In 2014, the IRS created the Annual Filing Season Program for voluntary education and testing of unenrolled tax return preparers (Rev. Proc. 2014-42). Those completing the program gain a limited right of representation for clients during audits. The American Institute of CPAs (AICPA) had challenged the authority of the IRS to adopt this program, and the IRS argued that the AICPA lacked standing to challenge the IRS authority. Now an appellate court has decided that the AICPA does have standing to bring the action, but that the IRS can implement the Annual Filing Season Program (American Institute of Certified Public Accountants v. IRS,CA-DC,8/14/18).
The Tax Code grants the IRS the broad power to “administer, manage, conduct, direct, and supervise the execution and application of the internal revenue laws or related statute” (Code Sec. 7803(a)(2)(A)). This includes the power to regulate the practice of representatives before the IRS. The IRS uses the education, testing, and certification portions of the Program to ensure that unenrolled preparers who participate demonstrate the qualifications and competence necessary to practice before it.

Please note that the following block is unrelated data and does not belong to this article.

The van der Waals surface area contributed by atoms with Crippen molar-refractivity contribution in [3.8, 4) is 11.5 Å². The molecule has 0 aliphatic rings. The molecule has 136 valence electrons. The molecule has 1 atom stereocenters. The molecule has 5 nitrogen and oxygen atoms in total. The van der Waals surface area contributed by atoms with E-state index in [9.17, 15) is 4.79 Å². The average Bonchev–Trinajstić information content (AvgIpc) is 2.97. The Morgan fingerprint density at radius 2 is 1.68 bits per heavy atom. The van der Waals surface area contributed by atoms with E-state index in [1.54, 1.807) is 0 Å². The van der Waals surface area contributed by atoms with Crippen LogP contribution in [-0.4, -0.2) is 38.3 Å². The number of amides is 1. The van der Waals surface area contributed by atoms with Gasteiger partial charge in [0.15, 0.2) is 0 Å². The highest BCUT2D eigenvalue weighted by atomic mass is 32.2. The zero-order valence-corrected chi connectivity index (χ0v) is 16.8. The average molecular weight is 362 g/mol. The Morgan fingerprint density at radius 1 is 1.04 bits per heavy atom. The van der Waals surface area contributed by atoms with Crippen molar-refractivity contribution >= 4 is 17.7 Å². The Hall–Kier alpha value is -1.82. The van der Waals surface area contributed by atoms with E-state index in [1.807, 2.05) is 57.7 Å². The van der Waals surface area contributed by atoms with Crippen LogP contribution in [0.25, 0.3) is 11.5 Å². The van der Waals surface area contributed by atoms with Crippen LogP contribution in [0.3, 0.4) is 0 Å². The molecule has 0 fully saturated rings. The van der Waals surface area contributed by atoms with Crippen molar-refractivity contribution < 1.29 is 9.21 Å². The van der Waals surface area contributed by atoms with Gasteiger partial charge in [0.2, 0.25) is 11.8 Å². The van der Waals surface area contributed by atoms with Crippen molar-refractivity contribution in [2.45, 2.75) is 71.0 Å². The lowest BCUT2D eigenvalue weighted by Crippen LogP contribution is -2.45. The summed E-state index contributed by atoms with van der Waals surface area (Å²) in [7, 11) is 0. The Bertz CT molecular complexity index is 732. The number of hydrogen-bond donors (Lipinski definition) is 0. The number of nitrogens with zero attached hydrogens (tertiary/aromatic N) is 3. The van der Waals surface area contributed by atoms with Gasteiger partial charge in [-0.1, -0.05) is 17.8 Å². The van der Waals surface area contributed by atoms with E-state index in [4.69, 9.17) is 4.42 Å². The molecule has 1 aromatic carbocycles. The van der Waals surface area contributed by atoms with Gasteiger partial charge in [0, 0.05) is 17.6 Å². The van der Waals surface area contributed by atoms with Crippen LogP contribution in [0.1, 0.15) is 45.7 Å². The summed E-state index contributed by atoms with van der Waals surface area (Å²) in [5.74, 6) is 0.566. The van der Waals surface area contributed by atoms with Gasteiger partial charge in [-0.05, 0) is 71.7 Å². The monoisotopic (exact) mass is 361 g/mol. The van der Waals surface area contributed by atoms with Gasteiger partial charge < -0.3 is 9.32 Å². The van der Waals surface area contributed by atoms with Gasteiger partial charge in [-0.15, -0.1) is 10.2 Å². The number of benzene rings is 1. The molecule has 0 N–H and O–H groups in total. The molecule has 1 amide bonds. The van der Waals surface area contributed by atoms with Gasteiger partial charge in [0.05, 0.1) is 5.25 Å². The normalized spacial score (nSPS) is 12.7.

The following rules apply to unenrolled agents with respect to the Program:
- They must be eligible to participate (they cannot be a felon, someone disbarred or suspended from practice before the IRS, or not in compliance with personal federal tax obligations).
- They must meet education requirements of the Program, generally 18 hours (15 hours if exemption from refresher course is allowed) of IRS-approved continuing education.
- They must obtain or renew a PTIN annually.
- They must comply with the portions of Circular 230 relevant to unenrolled preparers.
- They can be listed in the IRS’s annual online directory of return preparers at https://irs.treasury.gov/rpo/rpo.jsf.